The movie industry denies the incorporation of GAAP in studio accounting. Movie accounting is based on the negotiations that take place between different parties and are not hampered or limited by GAAP. The movie accounting is contractual based, whereby contracts have their own definitions of profit participations, gross and contingent proceeds which are very different from those defined as per GAAP.

These movie accounting practices have helped a few handful entities to gain dominance in the market. It is these practices that ultimately determine whether the producers, directors, actors, investors will get a share in the profit generated by the motion pictures.

Accounting concepts and practices applied to Movie accounting

All financial statements must be made in accordance to the guidelines issued by various accounting bodies. Each guideline includes various conditions that need to be satisfied before the accounting practice is adopted. Below is a description of how the rules of accounting have little or no value within the movie world and how movie accounting is different from our day-to-day accounting.

Bad Debt

In the accounting world, an accounts receivable that is unlikely to be recovered is generally written off in the profit and loss statement, however this is only done when there is high probability of the debtor not paying and inflow of cash is unlikely (principle of prudence). However in movie accounting the distributors themselves decide that certain amounts are uncollectible based on some objective criteria in the distribution agreement and writes them off against the revenue earned by the film thus lowering down the profit share for producers and other profit participants.


An audit is generally done of the entities financial statements in order to ensure accuracy and completeness of the records. It is can either be an internal audit or an independent audit of the firm's activities with full access given to the auditor to analyze the business activities. The auditor examines the system of internal control and the details of the books of account, including subsidiary records and supporting documents, while reviewing legality, mathematical accuracy, accountability and the application of accepted accounting principles.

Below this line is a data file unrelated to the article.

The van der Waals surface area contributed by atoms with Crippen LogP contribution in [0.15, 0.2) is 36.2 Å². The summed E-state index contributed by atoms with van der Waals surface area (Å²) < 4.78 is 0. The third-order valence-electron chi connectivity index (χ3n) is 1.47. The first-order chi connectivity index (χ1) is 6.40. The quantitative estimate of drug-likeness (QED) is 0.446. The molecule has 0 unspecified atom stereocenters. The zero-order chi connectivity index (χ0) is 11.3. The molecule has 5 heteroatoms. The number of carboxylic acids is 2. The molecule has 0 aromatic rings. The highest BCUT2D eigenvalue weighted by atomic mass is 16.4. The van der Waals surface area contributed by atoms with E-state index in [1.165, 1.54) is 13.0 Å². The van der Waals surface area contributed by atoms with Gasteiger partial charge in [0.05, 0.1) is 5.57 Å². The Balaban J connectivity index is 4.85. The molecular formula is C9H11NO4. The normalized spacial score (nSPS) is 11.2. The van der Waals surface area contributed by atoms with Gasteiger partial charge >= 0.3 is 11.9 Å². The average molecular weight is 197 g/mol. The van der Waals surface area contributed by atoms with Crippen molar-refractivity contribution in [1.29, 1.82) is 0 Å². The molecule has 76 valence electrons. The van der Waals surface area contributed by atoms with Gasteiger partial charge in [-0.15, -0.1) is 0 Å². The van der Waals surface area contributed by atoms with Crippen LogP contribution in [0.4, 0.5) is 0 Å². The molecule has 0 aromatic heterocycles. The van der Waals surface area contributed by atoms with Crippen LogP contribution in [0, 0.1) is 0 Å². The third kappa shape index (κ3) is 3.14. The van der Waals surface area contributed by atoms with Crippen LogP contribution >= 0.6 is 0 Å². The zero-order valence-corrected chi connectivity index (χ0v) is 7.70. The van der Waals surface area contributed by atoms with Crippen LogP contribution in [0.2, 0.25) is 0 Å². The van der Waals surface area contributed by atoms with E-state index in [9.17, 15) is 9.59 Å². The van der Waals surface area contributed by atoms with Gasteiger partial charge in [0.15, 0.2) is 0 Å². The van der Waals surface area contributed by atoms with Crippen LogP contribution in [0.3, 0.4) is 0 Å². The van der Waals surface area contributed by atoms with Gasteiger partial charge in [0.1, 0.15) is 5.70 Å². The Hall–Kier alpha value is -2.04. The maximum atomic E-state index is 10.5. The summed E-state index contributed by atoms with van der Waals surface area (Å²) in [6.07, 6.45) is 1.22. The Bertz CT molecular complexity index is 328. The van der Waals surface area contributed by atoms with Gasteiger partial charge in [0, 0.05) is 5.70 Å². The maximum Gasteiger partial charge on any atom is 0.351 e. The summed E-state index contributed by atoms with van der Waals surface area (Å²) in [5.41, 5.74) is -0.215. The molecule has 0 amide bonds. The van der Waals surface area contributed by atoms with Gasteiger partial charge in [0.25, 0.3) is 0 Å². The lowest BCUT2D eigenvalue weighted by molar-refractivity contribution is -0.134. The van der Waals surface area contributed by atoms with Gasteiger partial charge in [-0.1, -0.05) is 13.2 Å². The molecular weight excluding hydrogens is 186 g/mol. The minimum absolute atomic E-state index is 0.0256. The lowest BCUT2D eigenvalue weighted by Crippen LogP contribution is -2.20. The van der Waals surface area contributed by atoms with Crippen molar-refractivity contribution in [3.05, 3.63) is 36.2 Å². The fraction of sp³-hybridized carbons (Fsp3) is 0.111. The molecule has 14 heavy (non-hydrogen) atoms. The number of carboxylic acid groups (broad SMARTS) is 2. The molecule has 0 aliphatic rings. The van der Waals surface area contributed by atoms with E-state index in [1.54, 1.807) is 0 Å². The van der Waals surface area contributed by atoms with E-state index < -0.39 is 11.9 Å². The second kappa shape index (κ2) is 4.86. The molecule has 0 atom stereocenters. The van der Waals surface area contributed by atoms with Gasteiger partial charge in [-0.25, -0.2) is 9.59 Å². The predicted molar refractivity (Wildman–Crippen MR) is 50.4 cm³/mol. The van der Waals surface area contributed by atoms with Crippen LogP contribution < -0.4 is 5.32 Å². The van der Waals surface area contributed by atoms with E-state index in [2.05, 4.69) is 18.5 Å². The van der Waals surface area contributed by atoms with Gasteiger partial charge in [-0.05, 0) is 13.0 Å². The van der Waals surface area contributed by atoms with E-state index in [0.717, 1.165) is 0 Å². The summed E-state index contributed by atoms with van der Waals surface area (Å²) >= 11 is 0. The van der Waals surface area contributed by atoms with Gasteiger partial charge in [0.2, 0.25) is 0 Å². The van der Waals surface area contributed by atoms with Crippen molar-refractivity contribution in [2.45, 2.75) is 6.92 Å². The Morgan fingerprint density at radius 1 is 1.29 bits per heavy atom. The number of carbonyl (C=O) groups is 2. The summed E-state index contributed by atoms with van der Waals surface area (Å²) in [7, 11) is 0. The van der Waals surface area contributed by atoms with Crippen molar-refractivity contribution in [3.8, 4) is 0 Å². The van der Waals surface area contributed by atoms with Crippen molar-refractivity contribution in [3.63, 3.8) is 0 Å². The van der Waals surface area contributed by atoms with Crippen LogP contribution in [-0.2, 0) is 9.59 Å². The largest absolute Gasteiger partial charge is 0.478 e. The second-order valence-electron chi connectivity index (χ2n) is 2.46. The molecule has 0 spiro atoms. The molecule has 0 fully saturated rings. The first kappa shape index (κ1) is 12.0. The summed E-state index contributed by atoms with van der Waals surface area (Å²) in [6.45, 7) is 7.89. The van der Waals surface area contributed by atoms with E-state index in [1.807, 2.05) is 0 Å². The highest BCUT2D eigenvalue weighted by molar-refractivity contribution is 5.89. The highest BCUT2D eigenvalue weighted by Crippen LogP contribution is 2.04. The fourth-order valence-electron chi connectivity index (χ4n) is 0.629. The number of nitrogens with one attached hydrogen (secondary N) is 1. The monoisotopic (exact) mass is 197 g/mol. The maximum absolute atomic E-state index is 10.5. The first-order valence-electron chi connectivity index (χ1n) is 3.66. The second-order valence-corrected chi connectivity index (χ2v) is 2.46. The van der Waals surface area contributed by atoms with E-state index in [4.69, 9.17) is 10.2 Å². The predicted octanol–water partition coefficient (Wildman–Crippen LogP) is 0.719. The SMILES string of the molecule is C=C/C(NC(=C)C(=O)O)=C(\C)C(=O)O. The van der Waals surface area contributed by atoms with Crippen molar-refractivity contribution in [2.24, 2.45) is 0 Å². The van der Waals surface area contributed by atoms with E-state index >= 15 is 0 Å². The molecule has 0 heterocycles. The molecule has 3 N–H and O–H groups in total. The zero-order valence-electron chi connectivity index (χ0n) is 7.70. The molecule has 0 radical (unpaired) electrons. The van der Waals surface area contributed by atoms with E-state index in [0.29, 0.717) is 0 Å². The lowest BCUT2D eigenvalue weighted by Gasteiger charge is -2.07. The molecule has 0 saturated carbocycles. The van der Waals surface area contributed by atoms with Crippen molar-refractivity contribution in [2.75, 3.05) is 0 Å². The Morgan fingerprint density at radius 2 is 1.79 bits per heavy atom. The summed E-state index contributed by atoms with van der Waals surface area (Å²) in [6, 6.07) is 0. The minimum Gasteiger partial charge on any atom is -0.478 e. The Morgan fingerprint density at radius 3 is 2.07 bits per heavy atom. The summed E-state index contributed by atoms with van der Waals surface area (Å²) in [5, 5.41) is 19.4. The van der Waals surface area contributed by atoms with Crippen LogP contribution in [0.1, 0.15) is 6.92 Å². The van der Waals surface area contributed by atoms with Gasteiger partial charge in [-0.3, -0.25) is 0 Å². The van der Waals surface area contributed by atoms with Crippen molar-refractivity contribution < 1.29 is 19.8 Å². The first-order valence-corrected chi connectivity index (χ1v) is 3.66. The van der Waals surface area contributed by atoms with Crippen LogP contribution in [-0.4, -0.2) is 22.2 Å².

However in movie accounting the audit rights are typically negotiated by the dominant bargaining partied in the distribution agreement curtailing the right of auditors to undertake a complete assessment of the studios activities. Distributors naturally want to limit audit rights by restricting when the audit may be started and conducted, limiting the purpose of the audit, restricting who may conduct the audit, requiring that copies of all reports completed by the producer's accountant be delivered to the distributor at the same point as the producer, placing restrictions on the amount of time an audit can take, permitting entity's records to be audited once, limiting the time during which objections may be made, providing that all statements by the distributor are requisite unless objected to in script within a certain period of time, forever excluding the producer or other profit participants from instituting any lawsuit unless well-timed objection is made and only allowing review of the books of the subject picture even when the picture is marketed with other pictures as a package. Distributors will also insert language which permits them to keep records in their own unique way.


In everyday accounting terminology breakeven is the point at which the costs of the firm are equivalent to the firm's revenue resulting in no profit or loss situation. If revenue exceeds the cost the firm shows a profit and vice versa. When applied to the movie industry this would have meant the point when the revue from the movie equals the cost of production and distribution. However it is estimated that less than 5% of the films in Hollywood breakeven. This is not because the industry faces high levels of cost or has inefficient operations but rather is due to the application of creative accounting whereby the overheads are escalated, accounts receivables are set off against profits and revenue from rentals are vastly understated. The accounting concept of breakeven holds little or no value in the world of movie accounting.

Contractually Defined Profits

In the accounting dictionary the term "profit," "gross profit" and "net profit" have statutory defined meanings and every entity must adhere to these…

Sources Used in Documents:


Donn D. And Stuart J. (1980). Delson's Dictionary of Motion Picture Marketing Terms, Donn Delson and Stuart Jacob,

Edmund P. (2011). Putnam's Sons Dictionary of Media Terms, retrieved August 7, 2011 from

Edward E. (1988). "Defining Net Profits, Shares for a Motion Picture Deal," New York Law Journal, September 30, 1988.

Hollywood, (n.d.). Hollywood Accounting' Losing In The Courts. Tech Dirt., retrieved August 7, 2011 from